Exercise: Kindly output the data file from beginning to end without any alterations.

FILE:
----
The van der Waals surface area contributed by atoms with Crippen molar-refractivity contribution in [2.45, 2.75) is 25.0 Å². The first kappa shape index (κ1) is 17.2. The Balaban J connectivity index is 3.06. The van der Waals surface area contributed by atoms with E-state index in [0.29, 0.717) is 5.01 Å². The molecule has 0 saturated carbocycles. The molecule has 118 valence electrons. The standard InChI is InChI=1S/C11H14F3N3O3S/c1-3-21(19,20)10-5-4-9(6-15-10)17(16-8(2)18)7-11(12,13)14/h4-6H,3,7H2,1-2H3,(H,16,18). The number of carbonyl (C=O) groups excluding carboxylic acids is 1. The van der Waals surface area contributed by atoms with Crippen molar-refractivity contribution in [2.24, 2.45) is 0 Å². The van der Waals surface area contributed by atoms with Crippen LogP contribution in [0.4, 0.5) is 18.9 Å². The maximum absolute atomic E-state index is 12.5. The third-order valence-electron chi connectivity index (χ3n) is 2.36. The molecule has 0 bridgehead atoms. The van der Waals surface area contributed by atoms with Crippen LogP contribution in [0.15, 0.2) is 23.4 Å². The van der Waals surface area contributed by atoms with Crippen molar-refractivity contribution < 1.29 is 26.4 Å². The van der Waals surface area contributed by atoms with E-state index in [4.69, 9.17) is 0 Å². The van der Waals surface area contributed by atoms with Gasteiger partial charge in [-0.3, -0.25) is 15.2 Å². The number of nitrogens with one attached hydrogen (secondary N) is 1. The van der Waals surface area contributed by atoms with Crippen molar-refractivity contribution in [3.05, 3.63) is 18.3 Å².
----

The van der Waals surface area contributed by atoms with Crippen molar-refractivity contribution in [2.45, 2.75) is 25.0 Å². The first kappa shape index (κ1) is 17.2. The Balaban J connectivity index is 3.06. The van der Waals surface area contributed by atoms with E-state index in [0.29, 0.717) is 5.01 Å². The molecule has 0 saturated carbocycles. The molecule has 118 valence electrons. The standard InChI is InChI=1S/C11H14F3N3O3S/c1-3-21(19,20)10-5-4-9(6-15-10)17(16-8(2)18)7-11(12,13)14/h4-6H,3,7H2,1-2H3,(H,16,18). The number of carbonyl (C=O) groups excluding carboxylic acids is 1. The van der Waals surface area contributed by atoms with Crippen molar-refractivity contribution in [2.24, 2.45) is 0 Å². The van der Waals surface area contributed by atoms with Crippen LogP contribution in [0.4, 0.5) is 18.9 Å². The maximum absolute atomic E-state index is 12.5. The third-order valence-electron chi connectivity index (χ3n) is 2.36. The molecule has 0 bridgehead atoms. The van der Waals surface area contributed by atoms with Crippen LogP contribution in [0.15, 0.2) is 23.4 Å². The van der Waals surface area contributed by atoms with Crippen molar-refractivity contribution < 1.29 is 26.4 Å². The van der Waals surface area contributed by atoms with E-state index in [4.69, 9.17) is 0 Å². The van der Waals surface area contributed by atoms with Gasteiger partial charge in [-0.3, -0.25) is 15.2 Å². The number of nitrogens with one attached hydrogen (secondary N) is 1. The van der Waals surface area contributed by atoms with Crippen molar-refractivity contribution in [3.05, 3.63) is 18.3 Å².